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Sao Paulo Medical Journal

Print version ISSN 1516-3180On-line version ISSN 1806-9460

Sao Paulo Med. J. vol.135 no.3 São Paulo May/June 2017

https://doi.org/10.1590/1516-3180.2017.1353230417 

EDITORIAL

Smoking control in Brazil: a public health success story

Paulo Andrade LotufoI 

IMD, DrPH. Full Professor, Department of Internal Medicine, Faculdade de Medicina da Universidade de São Paulo (FMUSP), São Paulo (SP), Brazil.


The Brazilian national football team’s defeat by Germany during the 2014 World Cup, by a vexatious score of 7-1, was not the worst misery for Brazilians over the last three years. During this same period, an organized plot among federal officials, politicians and chief executive officers (CEOs) of major companies, involving a complex exchange of overpriced government contracts relating to engineering and construction, engineering and energy, with bribery and illegal money for electoral campaigns, was revealed.

The national TV networks have broadcast every detail of the investigation reports from both the federal police and the Brazilian Attorney-General’s office, and also from the court trials. The fallout so far is that the President of the Republic (in her second term) was impeached, and the House Speaker and also the former Governor of Rio de Janeiro, who are also two of the wealthiest men in the country, are in jail. All of this is combined with the worst economic recession since the early 1900s. Moreover, in the field of public health, there is a feeling of going back to the past. The Zika epidemic emerged in Brazil, deaths due to pertussis have risen and yellow fever is marching toward urban settings. Consequently, a feeling of discouragement, bewilderment, anger and disenchantment has beset Brazilians and has blurred the vision of any possible improvement in society.

Nonetheless, one piece of good news in the field of chronic diseases stands out: faster decline in smoking prevalence among the most populous countries in the world. The Global Burden of Diseases 2015 Tobacco Collaborators published an extensive paper addressing the prevalence of smoking and the attributable disease burden in 195 countries from 1990 to 2015. From this major paper published in the Lancet,1 we can focus on comparison of the 10 countries with most people smoking in 1990, i.e. China, India, Indonesia, Russia, United States, Bangladesh, Japan, Brazil, Germany and the Philippines. Figure 1 shows that among these countries, in 2015, Brazil had the lowest prevalence for both sexes and the lowest for men. The trends over these 25 years were very remarkable in most of the top 10 countries, but the drop in the prevalence rate was most impressive in Brazil with a 55% reduction, as shown in Figure 2.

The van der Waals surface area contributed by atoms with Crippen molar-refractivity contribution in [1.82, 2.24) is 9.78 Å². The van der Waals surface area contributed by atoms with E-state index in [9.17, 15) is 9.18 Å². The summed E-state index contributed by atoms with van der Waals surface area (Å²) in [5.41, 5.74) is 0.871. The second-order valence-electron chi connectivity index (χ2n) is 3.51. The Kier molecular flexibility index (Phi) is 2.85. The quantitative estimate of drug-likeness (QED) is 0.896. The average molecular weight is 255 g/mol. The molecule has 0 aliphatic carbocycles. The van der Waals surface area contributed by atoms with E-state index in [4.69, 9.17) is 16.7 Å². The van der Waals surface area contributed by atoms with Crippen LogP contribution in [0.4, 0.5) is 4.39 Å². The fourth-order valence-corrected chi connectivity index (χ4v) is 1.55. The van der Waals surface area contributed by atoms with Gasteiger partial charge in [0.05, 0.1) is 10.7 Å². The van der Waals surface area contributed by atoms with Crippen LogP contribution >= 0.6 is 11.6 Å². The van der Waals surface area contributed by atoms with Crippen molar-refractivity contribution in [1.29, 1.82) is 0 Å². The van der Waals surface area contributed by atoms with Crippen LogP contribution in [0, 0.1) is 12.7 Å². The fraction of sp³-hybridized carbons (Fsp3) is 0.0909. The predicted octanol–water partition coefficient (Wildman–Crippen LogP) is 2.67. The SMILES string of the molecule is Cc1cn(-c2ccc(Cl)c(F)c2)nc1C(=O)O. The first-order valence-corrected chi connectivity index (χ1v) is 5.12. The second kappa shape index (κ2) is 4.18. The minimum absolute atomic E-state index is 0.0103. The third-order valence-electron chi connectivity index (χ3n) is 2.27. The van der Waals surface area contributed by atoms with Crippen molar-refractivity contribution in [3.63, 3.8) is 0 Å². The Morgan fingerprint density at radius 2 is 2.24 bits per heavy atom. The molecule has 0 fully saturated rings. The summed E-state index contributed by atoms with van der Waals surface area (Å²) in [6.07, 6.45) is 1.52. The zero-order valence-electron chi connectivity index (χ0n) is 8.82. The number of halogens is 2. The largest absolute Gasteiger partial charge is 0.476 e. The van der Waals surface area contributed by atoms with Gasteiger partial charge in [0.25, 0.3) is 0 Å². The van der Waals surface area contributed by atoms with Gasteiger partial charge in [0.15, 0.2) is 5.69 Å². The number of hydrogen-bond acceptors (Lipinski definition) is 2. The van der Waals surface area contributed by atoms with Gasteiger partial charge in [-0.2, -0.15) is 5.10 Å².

Figure 1: Age-adjusted prevalence rates (in %) for smoking habit among the 10 countries with the highest numbers of smokers, according to the Global Burden of Disease study.1  

Figure 2: Difference (%) in age-adjusted prevalence rates for smoking habit between 1990 and 2015 among the 10 countries with the highest numbers of smokers, according to the Global Burden of Disease study.1  

Despite the horrible political situation, some Brazilians believe that this process looks like “creative destruction” of the democratic order, which may lead to reinvigorated institutions in the future. Whether optimistic or not about politics, most Brazilians should be proud of this reduction in the burden of chronic diseases due to diminution of the risk factor of the smoking habit.

REFERENCES

1. GBD 2015 Tobacco Collaborators. Smoking prevalence and attributable disease burden in 195 countries and territories, 1990-2015: a systematic analysis from the Global Burden of Disease Study 2015. Lancet. 2017;pii:S0140-6736(17)30819-X. [ Links ]

1Faculdade de Medicina da Universidade de São Paulo (FMUSP), São Paulo (SP), Brazil

Sources of funding: Not declared

Address for correspondence: Paulo Andrade Lotufo Centro de Pesquisa Clínica e Epidemiológica, Hospital Universitário, Universidade de São Paulo Av. Prof. Lineu Prestes, 2.565 Butantã - São Paulo (SP) - Brasil Tel. (+55 11) 3091-9300 E-mail: palotufo@usp.br

Conflict of interest: Not declared

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